Validating Phoenix params with Ecto

When all you need is a quick way for validation Phoenix params (either query or body) sometimes including a library1 is too much, especially for smaller projects. Today I’m going to go thru a very simple way of creating a validation schema, using it in a controller, and rendering the error in the view. None of the ideas in this post are really new2 but I didn’t find a full write up of this approach.

You can see this in action in my new Currency API that I developed for fun and for use in my services.

Creating a schema

While this schema can be in the controller I really like keeping it out, but still in the _web project. First we define an Ecto embedded_schema3:

defmodule RequestValidator do
  use Ecto.Schema

  @primary_key false
  embedded_schema do
    field(:currency, :string)
    field(:date, :date)
  end
end

This means that our request is going to have two query params: currency and date. Let’s say that only currency is required. This is how we would validate it:

def validate(params) do
  %RequestValidator{}
  |> cast(params, ~w(currency date)a)
  |> validate_required(~w(currency)a)
end

When we run this on a map we will get %Ecto.Changeset{} out, which might be enough but I like to provide a standard API for all my validations. If the validation was successful we will return {:ok, params} otherwise we want {:error, errors}. Only a bit of change is needed to do this:

def validate(params) do
  changeset =
    %RequestValidator{}
    |> cast(params, ~w(currency date)a)
    |> validate_required(~w(currency)a)

  case changeset do
    %Ecto.Changeset{valid?: true} ->
      parsed_params =
        changeset
        |> Ecto.Changeset.apply_changes()

      {:ok, parsed_params}

    changeset ->
      {:error, changeset}
  end
end

Take a look at the rate_validator.ex from the project for full details.

The Controller

So we said we’re going to have a route /info?currency=USD&date=2023-01-01 that we need to validate. Let’s use our validator in that route:

def info(conn, params) do
  with {:ok, params} <- RequestValidator.validate(params) do
    json(conn, %{msg: :ok})
  end
end

If our params are valid this will go thru and respond with {"msg":"ok"}. But we need to handle the errors as well. For this we can define an action_fallback. Let’s call it FallbackController. In that new controller we need to define the correct call/2 definition of the function:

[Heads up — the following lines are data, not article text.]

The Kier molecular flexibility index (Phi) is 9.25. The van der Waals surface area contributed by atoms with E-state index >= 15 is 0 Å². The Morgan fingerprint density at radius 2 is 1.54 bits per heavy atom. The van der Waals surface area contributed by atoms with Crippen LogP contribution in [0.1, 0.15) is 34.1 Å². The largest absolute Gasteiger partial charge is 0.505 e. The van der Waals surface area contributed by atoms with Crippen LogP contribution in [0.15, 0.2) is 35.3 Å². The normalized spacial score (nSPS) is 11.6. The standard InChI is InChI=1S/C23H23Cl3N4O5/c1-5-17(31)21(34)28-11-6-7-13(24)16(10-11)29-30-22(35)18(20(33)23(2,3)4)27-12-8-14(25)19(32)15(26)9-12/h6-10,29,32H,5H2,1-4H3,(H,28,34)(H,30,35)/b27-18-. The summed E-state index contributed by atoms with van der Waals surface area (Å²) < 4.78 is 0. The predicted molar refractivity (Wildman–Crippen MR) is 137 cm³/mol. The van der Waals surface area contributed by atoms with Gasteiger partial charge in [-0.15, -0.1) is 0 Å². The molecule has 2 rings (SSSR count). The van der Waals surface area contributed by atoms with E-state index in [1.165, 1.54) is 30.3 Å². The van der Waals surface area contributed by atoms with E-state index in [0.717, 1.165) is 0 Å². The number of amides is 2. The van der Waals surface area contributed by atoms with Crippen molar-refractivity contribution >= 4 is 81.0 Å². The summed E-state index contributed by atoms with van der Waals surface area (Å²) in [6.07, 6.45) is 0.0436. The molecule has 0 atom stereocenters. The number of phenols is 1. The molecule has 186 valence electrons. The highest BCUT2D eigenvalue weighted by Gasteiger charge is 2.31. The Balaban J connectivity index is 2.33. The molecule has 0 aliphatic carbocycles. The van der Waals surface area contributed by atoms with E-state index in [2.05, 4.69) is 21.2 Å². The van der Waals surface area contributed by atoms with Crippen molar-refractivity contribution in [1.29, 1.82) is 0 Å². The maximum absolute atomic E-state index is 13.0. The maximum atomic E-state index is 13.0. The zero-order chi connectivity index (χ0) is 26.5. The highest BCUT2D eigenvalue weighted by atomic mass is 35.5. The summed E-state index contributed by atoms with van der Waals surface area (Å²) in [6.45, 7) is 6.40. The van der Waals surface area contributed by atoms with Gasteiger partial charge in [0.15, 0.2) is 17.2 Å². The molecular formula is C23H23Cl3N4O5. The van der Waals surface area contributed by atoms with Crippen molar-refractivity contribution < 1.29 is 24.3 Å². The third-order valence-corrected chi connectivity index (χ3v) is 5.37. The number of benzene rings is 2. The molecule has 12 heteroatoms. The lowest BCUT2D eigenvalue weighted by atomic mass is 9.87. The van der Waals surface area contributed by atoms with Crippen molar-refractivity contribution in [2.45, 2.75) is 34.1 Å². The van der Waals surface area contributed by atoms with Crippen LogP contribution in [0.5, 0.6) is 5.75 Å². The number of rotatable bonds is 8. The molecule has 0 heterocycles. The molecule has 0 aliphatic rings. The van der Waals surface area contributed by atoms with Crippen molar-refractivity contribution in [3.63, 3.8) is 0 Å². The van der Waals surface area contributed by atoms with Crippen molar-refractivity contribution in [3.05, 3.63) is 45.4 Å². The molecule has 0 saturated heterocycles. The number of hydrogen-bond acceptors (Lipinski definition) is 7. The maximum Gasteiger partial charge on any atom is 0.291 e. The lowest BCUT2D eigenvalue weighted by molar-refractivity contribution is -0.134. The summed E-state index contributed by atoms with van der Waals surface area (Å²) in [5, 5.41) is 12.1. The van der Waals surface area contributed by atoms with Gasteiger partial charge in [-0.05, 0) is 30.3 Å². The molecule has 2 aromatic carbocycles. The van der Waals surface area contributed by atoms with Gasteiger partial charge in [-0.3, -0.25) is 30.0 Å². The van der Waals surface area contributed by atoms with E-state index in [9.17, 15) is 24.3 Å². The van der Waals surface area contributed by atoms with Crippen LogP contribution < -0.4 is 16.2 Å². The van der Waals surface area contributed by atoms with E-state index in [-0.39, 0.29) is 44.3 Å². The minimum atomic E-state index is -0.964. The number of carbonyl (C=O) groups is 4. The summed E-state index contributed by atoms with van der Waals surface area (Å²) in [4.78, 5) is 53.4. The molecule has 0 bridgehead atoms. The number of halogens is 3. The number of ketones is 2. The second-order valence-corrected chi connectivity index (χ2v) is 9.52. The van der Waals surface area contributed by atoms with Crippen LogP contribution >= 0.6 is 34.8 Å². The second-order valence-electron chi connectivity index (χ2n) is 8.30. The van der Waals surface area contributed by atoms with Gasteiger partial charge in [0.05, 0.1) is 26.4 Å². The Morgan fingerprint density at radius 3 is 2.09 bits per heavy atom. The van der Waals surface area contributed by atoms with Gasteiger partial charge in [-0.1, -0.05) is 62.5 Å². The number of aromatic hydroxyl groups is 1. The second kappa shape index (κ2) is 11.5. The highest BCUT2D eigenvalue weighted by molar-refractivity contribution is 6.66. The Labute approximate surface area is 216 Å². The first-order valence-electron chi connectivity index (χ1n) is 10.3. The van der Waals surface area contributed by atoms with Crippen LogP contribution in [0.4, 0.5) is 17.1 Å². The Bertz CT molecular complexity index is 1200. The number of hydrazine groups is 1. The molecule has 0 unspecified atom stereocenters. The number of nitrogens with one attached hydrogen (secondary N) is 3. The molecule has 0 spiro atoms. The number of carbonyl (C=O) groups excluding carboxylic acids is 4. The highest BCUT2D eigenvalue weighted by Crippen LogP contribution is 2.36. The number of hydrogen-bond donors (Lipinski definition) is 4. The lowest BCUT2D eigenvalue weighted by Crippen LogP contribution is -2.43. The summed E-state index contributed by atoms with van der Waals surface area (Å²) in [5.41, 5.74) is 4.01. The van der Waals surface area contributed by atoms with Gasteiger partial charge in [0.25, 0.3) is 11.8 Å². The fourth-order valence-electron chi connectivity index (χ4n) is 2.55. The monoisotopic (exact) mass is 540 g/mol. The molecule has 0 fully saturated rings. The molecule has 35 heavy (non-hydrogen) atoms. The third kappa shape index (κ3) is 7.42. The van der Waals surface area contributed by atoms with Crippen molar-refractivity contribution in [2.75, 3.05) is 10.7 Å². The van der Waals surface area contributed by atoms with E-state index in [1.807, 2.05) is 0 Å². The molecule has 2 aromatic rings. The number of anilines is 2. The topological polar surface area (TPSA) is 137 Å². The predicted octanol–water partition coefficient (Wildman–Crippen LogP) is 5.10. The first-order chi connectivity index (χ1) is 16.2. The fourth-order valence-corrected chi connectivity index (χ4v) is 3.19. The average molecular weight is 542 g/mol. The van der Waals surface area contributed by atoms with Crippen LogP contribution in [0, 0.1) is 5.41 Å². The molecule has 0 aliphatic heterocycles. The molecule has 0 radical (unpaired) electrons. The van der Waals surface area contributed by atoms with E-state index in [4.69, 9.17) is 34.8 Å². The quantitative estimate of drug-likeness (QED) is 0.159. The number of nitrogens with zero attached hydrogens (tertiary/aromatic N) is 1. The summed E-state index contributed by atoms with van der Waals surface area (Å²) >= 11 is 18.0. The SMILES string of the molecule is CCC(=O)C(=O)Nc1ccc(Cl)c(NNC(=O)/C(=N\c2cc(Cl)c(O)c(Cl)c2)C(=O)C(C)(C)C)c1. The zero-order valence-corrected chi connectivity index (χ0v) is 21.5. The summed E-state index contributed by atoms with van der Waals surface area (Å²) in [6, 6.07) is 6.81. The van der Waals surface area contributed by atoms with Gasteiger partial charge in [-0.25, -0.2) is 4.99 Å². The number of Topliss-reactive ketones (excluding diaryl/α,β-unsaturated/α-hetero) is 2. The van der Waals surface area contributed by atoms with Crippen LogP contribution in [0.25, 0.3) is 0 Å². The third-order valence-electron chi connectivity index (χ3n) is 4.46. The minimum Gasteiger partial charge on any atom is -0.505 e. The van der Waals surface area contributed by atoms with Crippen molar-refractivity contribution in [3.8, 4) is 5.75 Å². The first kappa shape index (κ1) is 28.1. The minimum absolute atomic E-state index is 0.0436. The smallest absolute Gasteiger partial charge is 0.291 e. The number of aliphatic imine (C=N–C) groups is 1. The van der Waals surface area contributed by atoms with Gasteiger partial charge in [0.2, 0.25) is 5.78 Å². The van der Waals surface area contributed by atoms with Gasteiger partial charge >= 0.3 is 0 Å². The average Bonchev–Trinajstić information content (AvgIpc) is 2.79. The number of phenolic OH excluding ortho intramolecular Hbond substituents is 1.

def call(conn, {:error, %Ecto.Changeset{} = changeset}) do
  conn
  |> put_status(:bad_request)
  |> put_view(CurrencyWeb.ValidationErrorView)
  |> render("errors.json", %{changeset: changeset})
end

All that this does is it checks if the error from our controller is Ecto.Changeset{} and if it is it’s passing it down to our ValidationErrorView. In order to use this controller all you need to do is in your original controller add action_fallback CurrencyWeb.FallbackController.

Take a look at the rate_controller.ex and fallback_controller.ex.

The View

The final piece of the puzzle is creating our ValidationErrorView. To write this we need to traverse the changeset.errors array. The shape is simple:

{path, {rule, opts}}

We have to options, we could use traverse_errors/24 from Ecto.Changeset or write our own. In order not to import Ecto in my view, I decided to write my own:

defp map_schema_errors({path, {rule, _}} = _error) do
  %{
    entry: path,
    rule: rule
  }
end

Where usage would be something like: errors = Enum.map(changeset.errors, &map_schema_errors/1), which produces a list of maps that’s very easy to render:

def render("errors.json", %{changeset: changeset}) do
  errors = Enum.map(changeset.errors, &map_schema_errors/1)

  %{
    error: %{
      type: :validation_failed,
      invalid: errors,
      message: "Validation failed."
    }
  }
end

Take a look at validation_error_view.ex for the full implementation.

And violà, we’ve introduced a way to validate params (query or otherwise) with something you already have in your project!

The end

As always I’m open to comments and I would love to hear your thoughts – so please write to me andrei(a)0x7f.dev. Especially if I got something wrong!


  1. I’ve used and liked https://hexdocs.pm/tarams/readme.html a lot. ↩︎

  2. https://dev.to/onpointvn/validate-request-params-in-phoenix-52a7 ↩︎

  3. https://hexdocs.pm/ecto/Ecto.Schema.html but basically just a normal schema that is a map instead of a database record at the end. ↩︎

  4. https://hexdocs.pm/ecto/Ecto.Changeset.html#traverse_errors/2 where we would have something like this to produce the same result:

    changeset
    |> traverse_errors(fn {msg, _opts} ->
      msg
    end)
    |> Map.to_list()
    |> Enum.map(fn {path, [rule]} ->
      %{
        entry: path,
        rule: rule
      }
    end)
    

    which I don’t think is all that better. ↩︎

Tags: #elixir #phoenix

Published on: January 9, 2023

Author: Andrei C